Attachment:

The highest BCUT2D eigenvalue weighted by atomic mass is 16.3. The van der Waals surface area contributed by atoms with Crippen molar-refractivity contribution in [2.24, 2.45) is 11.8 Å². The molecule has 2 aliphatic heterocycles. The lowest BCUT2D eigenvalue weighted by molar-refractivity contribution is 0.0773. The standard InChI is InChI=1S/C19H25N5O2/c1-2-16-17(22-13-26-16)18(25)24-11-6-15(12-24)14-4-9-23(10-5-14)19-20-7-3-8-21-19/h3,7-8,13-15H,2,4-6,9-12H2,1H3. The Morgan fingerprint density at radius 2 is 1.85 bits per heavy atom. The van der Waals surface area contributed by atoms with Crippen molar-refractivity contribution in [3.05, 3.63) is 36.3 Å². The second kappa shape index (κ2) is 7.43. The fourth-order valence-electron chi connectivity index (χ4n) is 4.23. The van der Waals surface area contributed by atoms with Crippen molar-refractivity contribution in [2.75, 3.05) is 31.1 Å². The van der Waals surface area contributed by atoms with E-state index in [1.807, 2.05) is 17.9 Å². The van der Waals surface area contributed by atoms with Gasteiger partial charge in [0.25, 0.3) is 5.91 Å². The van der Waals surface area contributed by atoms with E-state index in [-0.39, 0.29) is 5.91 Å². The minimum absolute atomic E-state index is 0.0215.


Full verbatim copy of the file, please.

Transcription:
The highest BCUT2D eigenvalue weighted by atomic mass is 16.3. The van der Waals surface area contributed by atoms with Crippen molar-refractivity contribution in [2.24, 2.45) is 11.8 Å². The molecule has 2 aliphatic heterocycles. The lowest BCUT2D eigenvalue weighted by molar-refractivity contribution is 0.0773. The standard InChI is InChI=1S/C19H25N5O2/c1-2-16-17(22-13-26-16)18(25)24-11-6-15(12-24)14-4-9-23(10-5-14)19-20-7-3-8-21-19/h3,7-8,13-15H,2,4-6,9-12H2,1H3. The Morgan fingerprint density at radius 2 is 1.85 bits per heavy atom. The van der Waals surface area contributed by atoms with Crippen molar-refractivity contribution in [3.05, 3.63) is 36.3 Å². The second kappa shape index (κ2) is 7.43. The fourth-order valence-electron chi connectivity index (χ4n) is 4.23. The van der Waals surface area contributed by atoms with Crippen molar-refractivity contribution in [2.75, 3.05) is 31.1 Å². The van der Waals surface area contributed by atoms with E-state index in [1.807, 2.05) is 17.9 Å². The van der Waals surface area contributed by atoms with Gasteiger partial charge in [0.25, 0.3) is 5.91 Å². The van der Waals surface area contributed by atoms with E-state index in [-0.39, 0.29) is 5.91 Å². The minimum absolute atomic E-state index is 0.0215.